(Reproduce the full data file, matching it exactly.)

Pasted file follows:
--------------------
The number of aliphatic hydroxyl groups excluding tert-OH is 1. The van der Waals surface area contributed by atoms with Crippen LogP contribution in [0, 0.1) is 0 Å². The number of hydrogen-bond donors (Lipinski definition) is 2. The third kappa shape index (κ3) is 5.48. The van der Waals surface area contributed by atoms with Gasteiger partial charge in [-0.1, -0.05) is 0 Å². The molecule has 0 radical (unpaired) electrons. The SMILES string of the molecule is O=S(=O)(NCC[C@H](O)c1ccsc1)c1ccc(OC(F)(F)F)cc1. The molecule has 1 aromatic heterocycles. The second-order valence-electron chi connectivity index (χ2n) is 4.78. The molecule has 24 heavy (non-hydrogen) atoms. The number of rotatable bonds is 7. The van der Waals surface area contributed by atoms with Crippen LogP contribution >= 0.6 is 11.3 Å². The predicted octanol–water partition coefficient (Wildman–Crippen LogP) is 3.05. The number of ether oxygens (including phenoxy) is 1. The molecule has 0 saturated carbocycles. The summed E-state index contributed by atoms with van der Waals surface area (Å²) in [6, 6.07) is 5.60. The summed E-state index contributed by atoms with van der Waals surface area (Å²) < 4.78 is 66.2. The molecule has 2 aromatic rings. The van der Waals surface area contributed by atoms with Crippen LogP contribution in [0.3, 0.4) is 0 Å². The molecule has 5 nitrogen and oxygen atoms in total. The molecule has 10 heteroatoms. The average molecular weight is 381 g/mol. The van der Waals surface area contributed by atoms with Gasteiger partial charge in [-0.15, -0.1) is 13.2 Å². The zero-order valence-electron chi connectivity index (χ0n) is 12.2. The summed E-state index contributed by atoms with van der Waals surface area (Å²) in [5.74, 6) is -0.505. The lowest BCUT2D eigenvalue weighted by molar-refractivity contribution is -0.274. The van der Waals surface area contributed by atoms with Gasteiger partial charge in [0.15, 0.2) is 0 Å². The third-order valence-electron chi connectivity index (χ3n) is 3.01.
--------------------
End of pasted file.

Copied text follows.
The number of aliphatic hydroxyl groups excluding tert-OH is 1. The van der Waals surface area contributed by atoms with Crippen LogP contribution in [0, 0.1) is 0 Å². The number of hydrogen-bond donors (Lipinski definition) is 2. The third kappa shape index (κ3) is 5.48. The van der Waals surface area contributed by atoms with Gasteiger partial charge in [-0.1, -0.05) is 0 Å². The molecule has 0 radical (unpaired) electrons. The SMILES string of the molecule is O=S(=O)(NCC[C@H](O)c1ccsc1)c1ccc(OC(F)(F)F)cc1. The molecule has 1 aromatic heterocycles. The second-order valence-electron chi connectivity index (χ2n) is 4.78. The molecule has 24 heavy (non-hydrogen) atoms. The number of rotatable bonds is 7. The van der Waals surface area contributed by atoms with Crippen LogP contribution >= 0.6 is 11.3 Å². The predicted octanol–water partition coefficient (Wildman–Crippen LogP) is 3.05. The number of ether oxygens (including phenoxy) is 1. The molecule has 0 saturated carbocycles. The summed E-state index contributed by atoms with van der Waals surface area (Å²) in [6, 6.07) is 5.60. The summed E-state index contributed by atoms with van der Waals surface area (Å²) < 4.78 is 66.2. The molecule has 2 aromatic rings. The van der Waals surface area contributed by atoms with Crippen LogP contribution in [0.3, 0.4) is 0 Å². The molecule has 5 nitrogen and oxygen atoms in total. The molecule has 10 heteroatoms. The average molecular weight is 381 g/mol. The van der Waals surface area contributed by atoms with Gasteiger partial charge in [-0.15, -0.1) is 13.2 Å². The zero-order valence-electron chi connectivity index (χ0n) is 12.2. The summed E-state index contributed by atoms with van der Waals surface area (Å²) in [5.74, 6) is -0.505. The lowest BCUT2D eigenvalue weighted by molar-refractivity contribution is -0.274. The van der Waals surface area contributed by atoms with Gasteiger partial charge in [0.15, 0.2) is 0 Å². The third-order valence-electron chi connectivity index (χ3n) is 3.01.